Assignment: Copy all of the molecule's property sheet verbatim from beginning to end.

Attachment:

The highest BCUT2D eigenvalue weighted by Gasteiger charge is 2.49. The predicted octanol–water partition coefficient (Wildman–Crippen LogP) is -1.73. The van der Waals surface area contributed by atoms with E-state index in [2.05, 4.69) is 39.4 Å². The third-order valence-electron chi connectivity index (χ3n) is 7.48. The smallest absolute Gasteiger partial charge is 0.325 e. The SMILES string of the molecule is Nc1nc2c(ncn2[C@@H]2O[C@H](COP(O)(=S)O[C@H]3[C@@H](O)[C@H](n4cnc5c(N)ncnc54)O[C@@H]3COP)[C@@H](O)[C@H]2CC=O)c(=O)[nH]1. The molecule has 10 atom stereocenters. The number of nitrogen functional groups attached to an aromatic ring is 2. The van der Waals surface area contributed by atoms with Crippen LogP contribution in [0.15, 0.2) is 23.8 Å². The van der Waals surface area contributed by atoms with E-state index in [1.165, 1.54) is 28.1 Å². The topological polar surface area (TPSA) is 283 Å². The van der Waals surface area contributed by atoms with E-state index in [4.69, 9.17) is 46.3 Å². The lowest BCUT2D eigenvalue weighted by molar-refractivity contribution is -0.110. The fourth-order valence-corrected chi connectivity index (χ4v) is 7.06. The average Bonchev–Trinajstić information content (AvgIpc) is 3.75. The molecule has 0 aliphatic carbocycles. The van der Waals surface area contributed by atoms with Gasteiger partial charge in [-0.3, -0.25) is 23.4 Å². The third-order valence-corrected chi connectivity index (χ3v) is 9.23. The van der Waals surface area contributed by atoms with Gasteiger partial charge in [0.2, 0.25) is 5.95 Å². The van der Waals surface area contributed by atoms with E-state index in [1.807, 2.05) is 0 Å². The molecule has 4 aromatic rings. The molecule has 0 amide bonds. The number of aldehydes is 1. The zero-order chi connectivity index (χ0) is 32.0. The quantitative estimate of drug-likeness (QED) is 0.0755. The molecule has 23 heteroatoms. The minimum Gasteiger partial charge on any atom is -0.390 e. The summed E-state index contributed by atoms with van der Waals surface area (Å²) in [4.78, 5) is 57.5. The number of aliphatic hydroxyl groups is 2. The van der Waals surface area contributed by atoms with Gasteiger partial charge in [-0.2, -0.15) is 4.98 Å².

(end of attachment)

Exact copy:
The highest BCUT2D eigenvalue weighted by Gasteiger charge is 2.49. The predicted octanol–water partition coefficient (Wildman–Crippen LogP) is -1.73. The van der Waals surface area contributed by atoms with E-state index in [2.05, 4.69) is 39.4 Å². The third-order valence-electron chi connectivity index (χ3n) is 7.48. The smallest absolute Gasteiger partial charge is 0.325 e. The SMILES string of the molecule is Nc1nc2c(ncn2[C@@H]2O[C@H](COP(O)(=S)O[C@H]3[C@@H](O)[C@H](n4cnc5c(N)ncnc54)O[C@@H]3COP)[C@@H](O)[C@H]2CC=O)c(=O)[nH]1. The molecule has 10 atom stereocenters. The number of nitrogen functional groups attached to an aromatic ring is 2. The van der Waals surface area contributed by atoms with Crippen LogP contribution in [0.15, 0.2) is 23.8 Å². The van der Waals surface area contributed by atoms with E-state index in [1.165, 1.54) is 28.1 Å². The topological polar surface area (TPSA) is 283 Å². The van der Waals surface area contributed by atoms with E-state index in [4.69, 9.17) is 46.3 Å². The lowest BCUT2D eigenvalue weighted by molar-refractivity contribution is -0.110. The fourth-order valence-corrected chi connectivity index (χ4v) is 7.06. The average Bonchev–Trinajstić information content (AvgIpc) is 3.75. The molecule has 0 aliphatic carbocycles. The van der Waals surface area contributed by atoms with Gasteiger partial charge in [-0.3, -0.25) is 23.4 Å². The third-order valence-corrected chi connectivity index (χ3v) is 9.23. The van der Waals surface area contributed by atoms with Gasteiger partial charge in [0.2, 0.25) is 5.95 Å². The van der Waals surface area contributed by atoms with E-state index in [1.807, 2.05) is 0 Å². The molecule has 4 aromatic rings. The molecule has 0 amide bonds. The number of aldehydes is 1. The zero-order chi connectivity index (χ0) is 32.0. The quantitative estimate of drug-likeness (QED) is 0.0755. The molecule has 23 heteroatoms. The minimum Gasteiger partial charge on any atom is -0.390 e. The summed E-state index contributed by atoms with van der Waals surface area (Å²) in [4.78, 5) is 57.5. The number of aliphatic hydroxyl groups is 2. The van der Waals surface area contributed by atoms with Gasteiger partial charge in [-0.2, -0.15) is 4.98 Å².